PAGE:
Date of this Version
From: Housing Honors, edited by Linda Frost, Lisa W. Kay, and Rachael Poe. National Collegiate Honors Council Monograph Series (Lincoln, NE: 2015).
To apprehend the panoply of spaces that house honors on a national scale requires input from administrators and faculty. Nevertheless, one of the most important and often overlooked perspectives is that of honors students themselves. Admittedly, students are transient. After four or five years, most complete their undergraduate degrees, leaving their campuses, clubs, and honors programs behind after graduation. Despite their relatively brief time on campus, however, no one has more firsthand experience concerning housing honors students than honors students themselves, and some current honors students will certainly become honors administrators and faculty in the future. In the fall of 2012, honors students were given the opportunity to respond to a three-question survey about housing. The survey collected the opinions of current honors students regarding what they liked or did not like about their current honors spaces and what they imagined honors structures and spaces might be in the future. The survey was distributed to the National Collegiate Honors Council listserv; approximately 300 students responded. The survey was not intended to gather statistically relevant data; its purpose was to add student voices to this ongoing conversation.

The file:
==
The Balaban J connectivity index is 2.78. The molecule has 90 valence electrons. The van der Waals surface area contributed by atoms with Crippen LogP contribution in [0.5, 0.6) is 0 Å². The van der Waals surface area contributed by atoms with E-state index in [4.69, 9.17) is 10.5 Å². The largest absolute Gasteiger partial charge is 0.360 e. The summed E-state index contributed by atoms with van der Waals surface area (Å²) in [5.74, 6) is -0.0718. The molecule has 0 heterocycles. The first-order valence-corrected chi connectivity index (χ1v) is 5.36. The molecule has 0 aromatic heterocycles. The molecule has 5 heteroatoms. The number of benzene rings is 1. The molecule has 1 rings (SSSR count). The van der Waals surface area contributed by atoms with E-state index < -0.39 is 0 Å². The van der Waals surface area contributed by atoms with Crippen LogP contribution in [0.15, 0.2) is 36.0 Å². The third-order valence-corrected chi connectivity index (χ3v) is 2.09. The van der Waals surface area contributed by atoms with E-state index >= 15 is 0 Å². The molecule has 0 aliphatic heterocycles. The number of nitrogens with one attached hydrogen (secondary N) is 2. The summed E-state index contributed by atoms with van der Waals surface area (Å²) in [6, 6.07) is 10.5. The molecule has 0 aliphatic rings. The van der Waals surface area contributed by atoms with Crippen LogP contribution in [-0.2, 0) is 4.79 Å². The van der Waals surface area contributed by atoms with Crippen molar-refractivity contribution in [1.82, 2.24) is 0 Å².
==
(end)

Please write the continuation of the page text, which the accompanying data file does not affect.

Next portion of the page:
Curriculum and Instruction Commons, Curriculum and Social Inquiry Commons, Educational Methods Commons, Higher Education Commons, Higher Education Administration Commons, Liberal Studies Commons, Social and Philosophical Foundations of Education Commons